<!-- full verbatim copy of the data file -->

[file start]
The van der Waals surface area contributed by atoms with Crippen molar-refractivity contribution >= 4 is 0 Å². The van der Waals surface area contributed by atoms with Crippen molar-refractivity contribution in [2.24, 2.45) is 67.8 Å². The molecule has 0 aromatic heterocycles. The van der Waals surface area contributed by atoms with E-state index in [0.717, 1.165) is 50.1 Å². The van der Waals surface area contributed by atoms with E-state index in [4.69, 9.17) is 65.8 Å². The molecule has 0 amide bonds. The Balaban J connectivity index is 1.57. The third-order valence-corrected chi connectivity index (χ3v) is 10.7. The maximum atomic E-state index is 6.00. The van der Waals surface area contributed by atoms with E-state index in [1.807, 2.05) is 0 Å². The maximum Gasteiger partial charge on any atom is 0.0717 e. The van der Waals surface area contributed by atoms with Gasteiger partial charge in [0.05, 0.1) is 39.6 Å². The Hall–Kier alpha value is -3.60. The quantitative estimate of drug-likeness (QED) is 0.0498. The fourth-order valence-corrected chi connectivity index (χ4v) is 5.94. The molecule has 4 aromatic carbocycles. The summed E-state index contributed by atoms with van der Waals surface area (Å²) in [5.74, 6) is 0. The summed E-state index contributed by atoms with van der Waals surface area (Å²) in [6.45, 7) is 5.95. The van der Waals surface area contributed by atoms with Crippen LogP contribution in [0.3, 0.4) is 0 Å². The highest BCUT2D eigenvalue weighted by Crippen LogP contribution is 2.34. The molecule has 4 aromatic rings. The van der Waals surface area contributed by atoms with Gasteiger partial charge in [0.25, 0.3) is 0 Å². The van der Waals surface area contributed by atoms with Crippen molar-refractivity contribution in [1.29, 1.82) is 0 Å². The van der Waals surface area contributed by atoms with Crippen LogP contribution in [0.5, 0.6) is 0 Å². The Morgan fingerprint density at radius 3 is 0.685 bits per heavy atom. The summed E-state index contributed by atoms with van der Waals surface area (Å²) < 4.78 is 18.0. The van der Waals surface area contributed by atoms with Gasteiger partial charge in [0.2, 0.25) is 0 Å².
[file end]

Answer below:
The van der Waals surface area contributed by atoms with Crippen molar-refractivity contribution >= 4 is 0 Å². The van der Waals surface area contributed by atoms with Crippen molar-refractivity contribution in [2.24, 2.45) is 67.8 Å². The molecule has 0 aromatic heterocycles. The van der Waals surface area contributed by atoms with E-state index in [0.717, 1.165) is 50.1 Å². The van der Waals surface area contributed by atoms with E-state index in [4.69, 9.17) is 65.8 Å². The molecule has 0 amide bonds. The Balaban J connectivity index is 1.57. The third-order valence-corrected chi connectivity index (χ3v) is 10.7. The maximum atomic E-state index is 6.00. The van der Waals surface area contributed by atoms with E-state index in [1.807, 2.05) is 0 Å². The maximum Gasteiger partial charge on any atom is 0.0717 e. The van der Waals surface area contributed by atoms with Gasteiger partial charge in [0.05, 0.1) is 39.6 Å². The Hall–Kier alpha value is -3.60. The quantitative estimate of drug-likeness (QED) is 0.0498. The fourth-order valence-corrected chi connectivity index (χ4v) is 5.94. The molecule has 4 aromatic carbocycles. The summed E-state index contributed by atoms with van der Waals surface area (Å²) in [5.74, 6) is 0. The summed E-state index contributed by atoms with van der Waals surface area (Å²) in [6.45, 7) is 5.95. The van der Waals surface area contributed by atoms with Crippen LogP contribution in [0.3, 0.4) is 0 Å². The highest BCUT2D eigenvalue weighted by Crippen LogP contribution is 2.34. The molecule has 4 aromatic rings. The van der Waals surface area contributed by atoms with Gasteiger partial charge in [0.25, 0.3) is 0 Å². The van der Waals surface area contributed by atoms with Crippen molar-refractivity contribution in [1.29, 1.82) is 0 Å². The van der Waals surface area contributed by atoms with Crippen LogP contribution in [0.5, 0.6) is 0 Å². The Morgan fingerprint density at radius 3 is 0.685 bits per heavy atom. The summed E-state index contributed by atoms with van der Waals surface area (Å²) < 4.78 is 18.0. The van der Waals surface area contributed by atoms with Gasteiger partial charge in [0.2, 0.25) is 0 Å².